Beginning Next Week: InsideCounsel will become part of Corporate Counsel. Bringing these two industry-leading websites together will now give you comprehensive coverage of the full spectrum of issues affecting today's General Counsel at companies of all sizes. You will continue to receive expert analysis on key issues including corporate litigation, labor developments, tech initiatives and intellectual property, as well as Women, Influence & Power in Law (WIPL) professional development content. Plus we'll be serving all ALM legal publications from one interconnected platform, powered by, giving you easy access to additional relevant content from other InsideCounsel sister publications.

To prevent a disruption in service, you will be automatically redirected to the new site next week. Thank you for being a valued InsideCounsel reader!


911 call release laws vary wildly by state

A New York Times search finds that nearly half of states don’t have a 911-specific law on the books

The public airing of 911 calls has long been a contentious subject, as they reveal the raw emotion, fear and sadness that inherently come with any tragedy. Some feel that public release of 911 calls is necessary, giving the public the full scope of a given tragedy or story. But others feel that those calls are private, revealing too much about the inner workings of a given event.

With the recent release of 911 calls associated with the tragedy of the Newtown school shootings, the New York Times law blog decided to take a look into the various laws surrounding the release of 911 calls. And as expected when laws are determined on a state-by-state basis, there seems to be no general consensus for how to govern 911 call releases throughout the country.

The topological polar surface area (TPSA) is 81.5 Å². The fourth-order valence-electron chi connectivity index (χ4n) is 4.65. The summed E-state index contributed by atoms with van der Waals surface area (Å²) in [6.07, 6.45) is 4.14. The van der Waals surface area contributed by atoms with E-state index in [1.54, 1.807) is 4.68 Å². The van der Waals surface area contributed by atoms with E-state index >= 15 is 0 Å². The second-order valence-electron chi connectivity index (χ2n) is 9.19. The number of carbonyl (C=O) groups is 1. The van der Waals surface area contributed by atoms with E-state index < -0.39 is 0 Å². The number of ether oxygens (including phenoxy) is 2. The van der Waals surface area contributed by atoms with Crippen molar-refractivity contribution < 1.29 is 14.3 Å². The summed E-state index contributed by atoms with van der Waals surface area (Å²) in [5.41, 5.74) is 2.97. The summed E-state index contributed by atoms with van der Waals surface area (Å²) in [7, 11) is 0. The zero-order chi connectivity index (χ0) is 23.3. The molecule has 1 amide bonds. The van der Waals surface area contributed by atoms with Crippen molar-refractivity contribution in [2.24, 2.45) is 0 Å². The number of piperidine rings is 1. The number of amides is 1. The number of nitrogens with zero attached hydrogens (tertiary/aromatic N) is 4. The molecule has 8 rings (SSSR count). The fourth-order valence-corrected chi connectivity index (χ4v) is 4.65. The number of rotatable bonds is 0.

The search found that about half of states, including Connecticut, have no specific provision within state law concerning 911 calls in particular. In these states, 911 calls are treated similarly to other public records: They may be shielded from the public for public safety or privacy reasons, but they are otherwise readily accessible.

There are some states that also treat 911 calls similarly to public records, but only with slight changes. Many states, such as Florida, only require that personally identifying information must be excluded from the 911 call before it can be released. Meanwhile, in Arizona, the state has the option to release only transcripts rather than the actual calls if officials feel that privacy is a concern.

But then, there are states on the other end of the spectrum — those that attempt to keep 911 calls as private as possible. Wyoming state law bars not only the release of audio, but also any information obtained by an operator through a 911 call without a court order. Thanks a 2011 North Dakota law (PDF), a person may “person may listen to the audio recording, but may not copy or record the audio.”

In the case of the Newtown 911 recordings in particular, a state attorney argued that they should be excluded from public record through the Freedom of Information Act because they depicted accounts of child abuse. But a Connecticut judge ruled that argument “attenuated at best” and ordered the tapes’ release on Nov. 26.


However, 911 callers aren’t the only ones with privacy concerns, as shown by these InsideCounsel stories:

Report indicates an increasing need for executive presence in cybersecurity realm

Litigation: Office e-mail to communicate personal matters may waive the attorney-client privilege

16 key issues counsel should consider to mitigate vendor-related data breaches

Examining your company’s data protection obligations

Tennessee Supreme Court dismisses lawsuit on HIPAA compliance failure

Assistant Editor

author image

Zach Warren

Zach Warren is Assistant Editor of InsideCounsel magazine, where he oversees online content submissions and administers InsideCounsel's enewsletters. Zach specializes in new media and multimedia...

Bio and more articles

Join the Conversation

Advertisement. Closing in 15 seconds.